Speaking as someone who was "denied" a spot on the ballot this year, I think it's time to let this year's Hugos go. They're done, in the books, over. Additionally, many of the books/works on this alternate ballot (again, including mine) were nominated/finalists for, or won, other awards, in genre and outside of them. There was recognition to go around, even with the Hugos temporarily gamed for the year.
There comes a time where chewing over past events just… [more]
posted to MetaFilter by jscalzi at 2:50 AM on September 20, 2015
You literally cannot pay me to speak without a Code of Conduct
How the ballpoint pen killed cursive
My handwriting has always been atrocious; my cursive even more so. I am content that these days my use for a pen is largely confined to signing books. I can't even imagine trying to write a book or even a short story by hand, using a pen of any sort; I would stab myself through the eye with that pen long before the story was written.
(That said, my preferred pen is a gel-ink ballpoint, 0.7mm tip -- ink comes out smoothly and is perfect for my writing… [more]
posted to MetaFilter by jscalzi at 9:07 AM on August 30, 2015
“producing much fruit, or foliage, or many offspring”
I'm a fan of King, which I don't think would be surprising to anyone, although I think his best length is short -- his novellas and some of the shorter novels (although both IT and The Stand are exceptions to this general rule). But when all is said and done, Different Seasons and Four Past Midnight pack a very high ratio of awesome to pages.
I think it's difficult at times to really assess "profligacy." A few years ago I pointed out that George RR Martin and I… [more]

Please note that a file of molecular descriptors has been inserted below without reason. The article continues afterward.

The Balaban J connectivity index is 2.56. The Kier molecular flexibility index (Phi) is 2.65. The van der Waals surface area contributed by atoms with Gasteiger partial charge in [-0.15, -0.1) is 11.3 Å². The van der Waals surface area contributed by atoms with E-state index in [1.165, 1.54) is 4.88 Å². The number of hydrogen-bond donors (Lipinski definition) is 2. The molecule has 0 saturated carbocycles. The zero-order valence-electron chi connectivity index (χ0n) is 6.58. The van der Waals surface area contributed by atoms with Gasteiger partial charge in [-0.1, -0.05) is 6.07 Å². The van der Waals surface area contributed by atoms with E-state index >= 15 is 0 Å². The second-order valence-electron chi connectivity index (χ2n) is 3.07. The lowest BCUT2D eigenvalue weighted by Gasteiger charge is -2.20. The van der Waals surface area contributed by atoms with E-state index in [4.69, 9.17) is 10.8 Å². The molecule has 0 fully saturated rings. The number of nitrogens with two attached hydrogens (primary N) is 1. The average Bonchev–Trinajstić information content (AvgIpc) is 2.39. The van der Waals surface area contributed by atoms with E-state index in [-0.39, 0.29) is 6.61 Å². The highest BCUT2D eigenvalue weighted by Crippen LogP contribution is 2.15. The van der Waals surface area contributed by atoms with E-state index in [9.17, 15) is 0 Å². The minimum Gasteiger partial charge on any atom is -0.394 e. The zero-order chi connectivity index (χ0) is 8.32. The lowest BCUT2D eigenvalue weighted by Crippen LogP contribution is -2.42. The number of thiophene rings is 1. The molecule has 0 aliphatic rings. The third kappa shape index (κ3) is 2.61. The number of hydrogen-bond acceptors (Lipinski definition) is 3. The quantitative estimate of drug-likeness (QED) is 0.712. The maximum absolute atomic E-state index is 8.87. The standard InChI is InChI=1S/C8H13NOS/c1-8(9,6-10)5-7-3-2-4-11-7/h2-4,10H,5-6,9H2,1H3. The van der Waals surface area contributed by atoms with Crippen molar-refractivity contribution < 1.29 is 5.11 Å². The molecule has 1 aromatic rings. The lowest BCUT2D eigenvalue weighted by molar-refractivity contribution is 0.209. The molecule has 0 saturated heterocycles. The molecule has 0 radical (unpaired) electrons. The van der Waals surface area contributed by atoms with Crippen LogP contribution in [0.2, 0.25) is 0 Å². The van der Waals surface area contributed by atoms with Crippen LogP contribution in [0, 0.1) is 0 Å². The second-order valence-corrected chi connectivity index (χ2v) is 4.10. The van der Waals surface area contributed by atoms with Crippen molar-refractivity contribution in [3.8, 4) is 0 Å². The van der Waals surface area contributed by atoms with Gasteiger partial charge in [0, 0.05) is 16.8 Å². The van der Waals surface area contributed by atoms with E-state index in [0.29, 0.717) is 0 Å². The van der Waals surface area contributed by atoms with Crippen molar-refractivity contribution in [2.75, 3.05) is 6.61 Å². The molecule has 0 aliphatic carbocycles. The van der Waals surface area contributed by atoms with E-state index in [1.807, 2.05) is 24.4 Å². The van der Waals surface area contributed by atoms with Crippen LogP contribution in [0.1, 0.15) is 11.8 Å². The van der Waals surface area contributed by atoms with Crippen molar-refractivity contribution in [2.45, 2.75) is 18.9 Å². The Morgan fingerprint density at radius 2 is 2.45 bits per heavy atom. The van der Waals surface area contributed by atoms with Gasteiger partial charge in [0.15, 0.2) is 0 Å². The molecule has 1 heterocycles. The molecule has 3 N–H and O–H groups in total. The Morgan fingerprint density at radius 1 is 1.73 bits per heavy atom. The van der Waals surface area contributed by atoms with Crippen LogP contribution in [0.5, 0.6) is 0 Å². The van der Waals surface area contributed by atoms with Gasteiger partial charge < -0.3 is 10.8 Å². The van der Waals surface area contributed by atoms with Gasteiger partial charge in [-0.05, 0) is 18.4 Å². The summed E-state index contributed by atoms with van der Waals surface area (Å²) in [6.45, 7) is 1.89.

posted to MetaFilter by jscalzi at 8:08 PM on August 28, 2015
The creative apocalypse that didn't happen
Slightly tangential, I think it's very positive that creators have more avenues and opportunities to connect with audiences; what I find a bit less positive is the tribalism that's popped up relating to the mechanics of that connection. It's always been there in music as far back as I can remember ("indie" vs. "major label" artists), but it's also happening in other creative fields now, including publishing, where I live and work. I find it less than positive because I think… [more]
posted to MetaFilter by jscalzi at 8:07 AM on August 20, 2015
"But are these new avenues and opportunities translating into more (or even the same) money as before?"
Anecdotally, a lot of the musicians that I know in "nerd rock" (Paul & Storm, The Doubleclicks, Marian Call, etc) seem to be accessing money via Kickstarter/Patreon/etc that would have been difficult for them to get to in another era. And of course there are a number of self-pubbing writers, particularly in… [more]
posted to MetaFilter by jscalzi at 9:12 AM on August 20, 2015
Do Ya Rock Hard or Rock Soft, That's What I Wanna Know
What happens when you talk about salaries at Google
As someone whose "salary" was made public recently, a couple of thoughts:
1. I think it makes sense for people to talk about how much they make, because the more information people have about what their peers make (for various versions of what "peer" might mean), the better equipped everyone is to ask for fair compensation for their work, and to be aware when their own compensation is out of line, either positively or negatively.… [more]